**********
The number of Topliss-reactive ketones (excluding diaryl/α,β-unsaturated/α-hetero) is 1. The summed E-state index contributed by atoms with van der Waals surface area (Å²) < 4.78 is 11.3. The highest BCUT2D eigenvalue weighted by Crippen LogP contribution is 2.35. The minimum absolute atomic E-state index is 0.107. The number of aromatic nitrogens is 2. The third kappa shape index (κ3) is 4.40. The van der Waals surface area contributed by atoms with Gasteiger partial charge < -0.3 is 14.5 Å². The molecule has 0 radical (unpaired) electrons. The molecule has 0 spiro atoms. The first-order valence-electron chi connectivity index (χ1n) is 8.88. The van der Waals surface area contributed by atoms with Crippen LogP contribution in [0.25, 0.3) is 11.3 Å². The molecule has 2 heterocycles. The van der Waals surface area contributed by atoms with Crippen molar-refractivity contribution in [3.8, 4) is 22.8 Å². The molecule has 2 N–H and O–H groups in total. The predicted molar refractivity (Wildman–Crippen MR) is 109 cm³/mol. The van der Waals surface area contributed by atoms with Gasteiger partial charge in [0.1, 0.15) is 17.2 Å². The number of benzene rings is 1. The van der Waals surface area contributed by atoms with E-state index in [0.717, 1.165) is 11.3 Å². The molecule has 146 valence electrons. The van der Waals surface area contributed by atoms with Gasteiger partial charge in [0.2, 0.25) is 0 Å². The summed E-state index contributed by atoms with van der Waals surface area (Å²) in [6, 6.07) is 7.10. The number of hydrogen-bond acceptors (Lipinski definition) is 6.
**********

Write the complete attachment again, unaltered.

The number of Topliss-reactive ketones (excluding diaryl/α,β-unsaturated/α-hetero) is 1. The summed E-state index contributed by atoms with van der Waals surface area (Å²) < 4.78 is 11.3. The highest BCUT2D eigenvalue weighted by Crippen LogP contribution is 2.35. The minimum absolute atomic E-state index is 0.107. The number of aromatic nitrogens is 2. The third kappa shape index (κ3) is 4.40. The van der Waals surface area contributed by atoms with Gasteiger partial charge < -0.3 is 14.5 Å². The molecule has 0 radical (unpaired) electrons. The molecule has 0 spiro atoms. The first-order valence-electron chi connectivity index (χ1n) is 8.88. The van der Waals surface area contributed by atoms with Crippen LogP contribution in [0.25, 0.3) is 11.3 Å². The molecule has 2 heterocycles. The van der Waals surface area contributed by atoms with Crippen molar-refractivity contribution in [3.8, 4) is 22.8 Å². The molecule has 2 N–H and O–H groups in total. The predicted molar refractivity (Wildman–Crippen MR) is 109 cm³/mol. The van der Waals surface area contributed by atoms with Gasteiger partial charge in [0.1, 0.15) is 17.2 Å². The number of benzene rings is 1. The van der Waals surface area contributed by atoms with E-state index in [0.717, 1.165) is 11.3 Å². The molecule has 146 valence electrons. The van der Waals surface area contributed by atoms with Gasteiger partial charge in [0.2, 0.25) is 0 Å². The summed E-state index contributed by atoms with van der Waals surface area (Å²) in [6, 6.07) is 7.10. The number of hydrogen-bond acceptors (Lipinski definition) is 6.